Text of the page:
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Flower Mound P&Z recommends 4-2 to remove Bunn East from conservation district

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A proposal to remove an estimated 152 acres from the Cross Timbers Conservation Development District received Flower Mound Planning and Zoning Commissioners’ nod of approval.

In a 4-2 vote, commissioners agreed Monday night to recommend the Town Council allow the property south of Cross Timbers Road and east of Flower Mound Road to be changed to medium density residential and retail uses as well as expand the boundary of the Long Prairie Wastewater Service District Map to include the property. Sandeep Sharma and Emily Strittmatter voted against the proposal.

“The differences of this little area from the rest of the Cross Timbers [Conservation Development District] are significant,” said Place 1 Commissioner Don McDaniel. “To me the issue tonight is does it make sense to pull these properties out of the Cross Timbers and I think unequivocally it does.”

The recommendation follows several public meetings and a public hearing where developers of the proposed project, known as Bunn East and Bunn West, explained plans to create a combination of residential and retail development in what they termed a high-end market area of Flower Mound.

Though a medium density designation on the residential portion would allow 10,000-square-foot residential sites on the east side, developers have said they intend to develop properties at closer to 15,000 square feet per home. An estimated 280 homes valued at $500,000 are proposed, which one P&Z commissioner said could generate up to a half million dollars in additional property tax revenues for the town and an estimated $1.7 million in additional revenues for the Lewisville school district.

The proposed Park West Village, situated on 18.79 acres on the southeast quadrant, would be a destination center offering high-end signature restaurants and other entertainment as well as maintain the aesthetics of the property with tree groves and water features.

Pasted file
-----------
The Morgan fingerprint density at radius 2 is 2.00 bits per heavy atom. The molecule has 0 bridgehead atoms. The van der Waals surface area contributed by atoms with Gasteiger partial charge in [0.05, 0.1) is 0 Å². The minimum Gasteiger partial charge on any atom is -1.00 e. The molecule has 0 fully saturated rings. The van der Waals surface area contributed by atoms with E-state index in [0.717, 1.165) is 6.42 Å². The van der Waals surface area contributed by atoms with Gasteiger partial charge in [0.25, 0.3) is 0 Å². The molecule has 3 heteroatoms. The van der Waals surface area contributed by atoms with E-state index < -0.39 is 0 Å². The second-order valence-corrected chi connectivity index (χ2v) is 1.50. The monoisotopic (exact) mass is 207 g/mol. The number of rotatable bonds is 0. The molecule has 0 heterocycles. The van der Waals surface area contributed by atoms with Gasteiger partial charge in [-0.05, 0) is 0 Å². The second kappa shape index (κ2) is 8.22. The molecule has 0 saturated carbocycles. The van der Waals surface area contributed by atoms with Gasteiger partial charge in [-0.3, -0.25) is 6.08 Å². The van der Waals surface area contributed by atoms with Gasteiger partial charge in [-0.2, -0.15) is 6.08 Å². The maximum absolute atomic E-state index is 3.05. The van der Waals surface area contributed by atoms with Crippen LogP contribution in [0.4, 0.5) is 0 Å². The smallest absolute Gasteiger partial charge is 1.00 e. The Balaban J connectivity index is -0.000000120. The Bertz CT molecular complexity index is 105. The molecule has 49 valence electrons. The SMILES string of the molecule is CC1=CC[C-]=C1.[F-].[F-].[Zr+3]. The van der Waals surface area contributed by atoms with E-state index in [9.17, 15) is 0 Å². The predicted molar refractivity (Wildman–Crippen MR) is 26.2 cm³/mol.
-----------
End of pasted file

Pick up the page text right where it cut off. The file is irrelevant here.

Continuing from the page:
Several of the five to six property owners spoke before the commissioners asking them to consider the development surrounding the property, including an elementary school and a church with a grocery store nearby.

Mary King, who has lived in Flower Mound with her husband since 1973, said neither envisioned Flower Mound would grow to the extent it has in the past 40 years. “We are now surrounded by houses on the south and southeast and a school,” she said, adding they were unaware that their property had been placed in the Cross Timbers Conservation Development District until recently. “I believe these developers have created a plan with a distinct look that this town can be proud of,” she said.

Gerald Robinson, a resident who has served on several town committees in Flower Mound, questioned the density and the project’s removal from the conservation district. “We’re talking about taking the word ‘conservation’ off the property,” he said. “We’ll have Parker Square West with a residential development.”

Mark Glover said the proposed removal of the property from the conservation district made sense due to the surrounding property uses. He also said the planned clustering of retail shops and dining “preserves trees and open space and brings shops and dining that we might otherwise not get in Flower Mound. It’s called distinctively different. I think that’s what we want in Flower Mound.”

Michael Kirby, a 20-year resident and veteran of the commercial real estate industry, said he questioned the viability of the proposed commercial development, indicating he believed there was not enough density to support the retail. Kirby cited studies showing restaurants seeking an estimated 90,000 to 100,000 residents within a five-mile radius to locate in any specific area.

Developers also told commissioners they had reached agreements with the mineral right owner and the gas well operator of the Bunn gas well pad to shut it down.

David Johnson, P&Z Commission vice chair, said the development and closing of the gas well made sense to him. “I’m in favor of this. It needs to happen.”

Plans for the Bunn West properties, which are solely owned by Toll Brothers, call for a residential development with homes valued at $650,000 to $800,000. Using a cluster development design, an estimated 105 lots would be located on almost 171 acres with 84.9 acres of open space. The estimated density would be .61 dwelling units per acre, said Robert Paul, division president of Toll Brothers. The Bunn West project was not part of Monday’s agenda as it will not require removal from the conservation district.

Claudio Forest, who as commission chair did not cast a vote, said the development has merit, in his opinion. “I don’t think this deters from the town and our objective – what we want this entire community to look like.”

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